03 May 2009

living in gratitude 59 : the blanket of white light for may 4

I head to Institut Marie Curie today + have the surgery on 4 May - so please send the visualisation of wrapping me up in a blanket of white light when you think of me.

This visualisation comes from the book preparations I have been following in "PREPARING FOR SURGERY" by Peggy Huddleston. It worked wonders on my last three operations I had in March.

These photos are from the park across my appartment.

This blossom has a pink tinge but due to the light, it came out white - looks like snow. My 4 year old nephew Johannes would like this picture. (He sent me some beautiful drawings this week - my favourite gift!)

text : What the heart yearns.

I had a strong sense that I didn't have a choice in going for the surgery... it was a part of my struggle over the last 10 days. Now I see there is a choice - it's one between cancer and life (which is about LIVING the rest of my life as a fulfilled and healthy person).

text : There is a choice : I choose EITHER the cancer (+ have no hysterectomy) or I CHOOSE LIFE (+ have the hysterectomy).

text : the resistance
the acceptance

this has been about my struggle to go through with the surgery (which I have been resisting day in- day out) ... as I saw the hysterectomy as going through early menopause, a non-choice of having my own children (although my ovaries were destroyed in the radiation which mean that both menopause commenced / the option of having a child ended during the radiation...).

and now, as I see it's the surgery that or the cancer... well I definately choose the surgery.

text : the choice between cancer + life

(here, the word 'cancer' actually looks like 'anger'... when I saw this it made me smile, because it reminded me of when I saw the psych last week at Institut Marie Curie, she asked me "what is the cancer for you?".

I was stumped. I had no idea how to answer. I thought of how this cancer has been a lesson, and described how it has deepened my vision and feelings of LIFE, of illness, of old age, of one's own mortality, of compassion towards others who go through deep grief... And then when I saw this image in a smaller version on my computer screen it read 'the choice between anger + life'... I thought.... oh yes... this cancer has been so much about my unexpressed anger/ rage I've been carrying around squeezed tight in a part of me.the toxicity.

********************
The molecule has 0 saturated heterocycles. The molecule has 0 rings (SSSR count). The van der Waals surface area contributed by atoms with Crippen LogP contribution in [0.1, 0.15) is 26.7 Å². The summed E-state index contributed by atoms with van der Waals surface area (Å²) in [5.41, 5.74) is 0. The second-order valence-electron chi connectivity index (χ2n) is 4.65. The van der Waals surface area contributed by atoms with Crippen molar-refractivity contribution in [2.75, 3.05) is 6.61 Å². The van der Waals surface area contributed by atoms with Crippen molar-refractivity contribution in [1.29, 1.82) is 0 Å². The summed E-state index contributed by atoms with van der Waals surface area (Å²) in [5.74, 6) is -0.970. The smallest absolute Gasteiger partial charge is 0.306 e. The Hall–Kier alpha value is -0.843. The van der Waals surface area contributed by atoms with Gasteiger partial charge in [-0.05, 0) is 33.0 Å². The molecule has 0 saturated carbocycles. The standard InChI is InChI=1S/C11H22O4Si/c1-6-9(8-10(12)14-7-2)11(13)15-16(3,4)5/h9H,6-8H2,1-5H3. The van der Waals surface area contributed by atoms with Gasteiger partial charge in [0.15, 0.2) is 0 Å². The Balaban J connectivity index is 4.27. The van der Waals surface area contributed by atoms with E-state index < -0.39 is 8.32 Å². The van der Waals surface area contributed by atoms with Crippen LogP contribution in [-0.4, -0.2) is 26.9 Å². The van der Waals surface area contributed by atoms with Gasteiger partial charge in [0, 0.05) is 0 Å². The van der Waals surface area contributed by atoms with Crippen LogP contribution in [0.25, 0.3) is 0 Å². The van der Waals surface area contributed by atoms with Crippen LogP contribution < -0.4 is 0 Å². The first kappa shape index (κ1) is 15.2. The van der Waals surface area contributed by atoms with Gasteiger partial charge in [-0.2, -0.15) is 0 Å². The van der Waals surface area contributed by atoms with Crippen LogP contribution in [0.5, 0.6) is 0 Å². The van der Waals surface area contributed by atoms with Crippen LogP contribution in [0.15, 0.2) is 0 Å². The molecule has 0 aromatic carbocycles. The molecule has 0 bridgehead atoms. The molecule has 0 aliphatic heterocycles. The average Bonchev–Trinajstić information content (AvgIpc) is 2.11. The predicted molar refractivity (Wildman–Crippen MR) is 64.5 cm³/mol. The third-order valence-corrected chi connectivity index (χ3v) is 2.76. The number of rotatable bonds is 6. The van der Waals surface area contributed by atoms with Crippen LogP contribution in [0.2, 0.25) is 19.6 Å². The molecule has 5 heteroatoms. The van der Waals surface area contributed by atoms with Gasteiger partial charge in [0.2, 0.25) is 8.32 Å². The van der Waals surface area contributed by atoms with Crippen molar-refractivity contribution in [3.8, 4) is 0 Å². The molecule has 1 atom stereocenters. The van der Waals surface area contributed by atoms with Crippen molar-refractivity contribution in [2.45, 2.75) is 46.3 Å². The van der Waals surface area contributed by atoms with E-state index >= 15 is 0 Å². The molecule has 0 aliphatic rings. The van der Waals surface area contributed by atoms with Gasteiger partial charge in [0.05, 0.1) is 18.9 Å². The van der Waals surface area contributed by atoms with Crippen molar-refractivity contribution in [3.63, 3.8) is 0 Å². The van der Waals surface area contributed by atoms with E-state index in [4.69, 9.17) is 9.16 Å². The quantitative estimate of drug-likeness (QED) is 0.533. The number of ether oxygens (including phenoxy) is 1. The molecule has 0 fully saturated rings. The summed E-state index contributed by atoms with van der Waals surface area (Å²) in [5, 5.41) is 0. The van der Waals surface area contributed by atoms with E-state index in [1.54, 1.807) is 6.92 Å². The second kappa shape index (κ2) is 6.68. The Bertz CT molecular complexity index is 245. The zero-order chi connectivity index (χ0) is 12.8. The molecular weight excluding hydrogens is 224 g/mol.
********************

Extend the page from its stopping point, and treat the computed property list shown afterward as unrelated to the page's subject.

gifts - each day this week! here is a box from Margaret in Brisbane.

a book of an anthology of the oldest recorded Japanese poetry sent from Ryoko in Kobe (the bookstore she bought it from was my favourite bookstore when I was studying in Japan - thus photographed it still in its wrapper).


Anonymous said...

I feel for you and your very difficult decision. Before you proceed, I suggest that you visit the HERS Foundation's website http://hersfoundation.org/ (they also have a hysterectomy art gallery) and then call HERS to help you make sense of your medical records and to discuss the anatomical facts. The book THE H WORD goes into great detail about the diagnostic studies, the alternatives, and the lifelong consequences of hysterectomy. No matter what you decide, I highly recommend it. I got mine on Amazon.

Vix said...

Wrapping you up in the blanket! Vicki

Anonymous said...

Thinking of you today. There are children who need you. The choice you made is good. You will be there for them.

Kym said...

Even at your deepest darkest hours, this blog tells me that there is always love from those in your world for you to draw on - be present to that and trust that we are there for you as we are meant to be...sending you lots of lovely white light xx

peta said...

I have been sending you the blanket of white light my beautiful friend
xxxx I need to you be in this world
you have always been a beautiful soul and you always will be xx

Anonymous said...

Love to you dear cousin. We're thinking of you. Will a blanket of fog work too? I love your text. It is so thoughtful. Write poetry, in your head if not on paper or screen. Please get better. Kisses.

(Text)ure and (me)aning said...

In a blanket of white light last night a snow leopard crept across the television screen, it was silent, mesmerising and rare footage, filmed by a man from Perth who almost lost his life in the mountains of Ladakh. The images of the snow leopard are breathtaking, the light is so clean, so pure.
The people of the villages lives have been changed because of this footage, and so too has mine the viewer.
Due to extreme altitude sickness and brain swelling Mitchell kelly the photographer, can never go back and film the snow leopards again.
This life Huh!

It is this White, white, pure, white light that is sent to you for your recovery.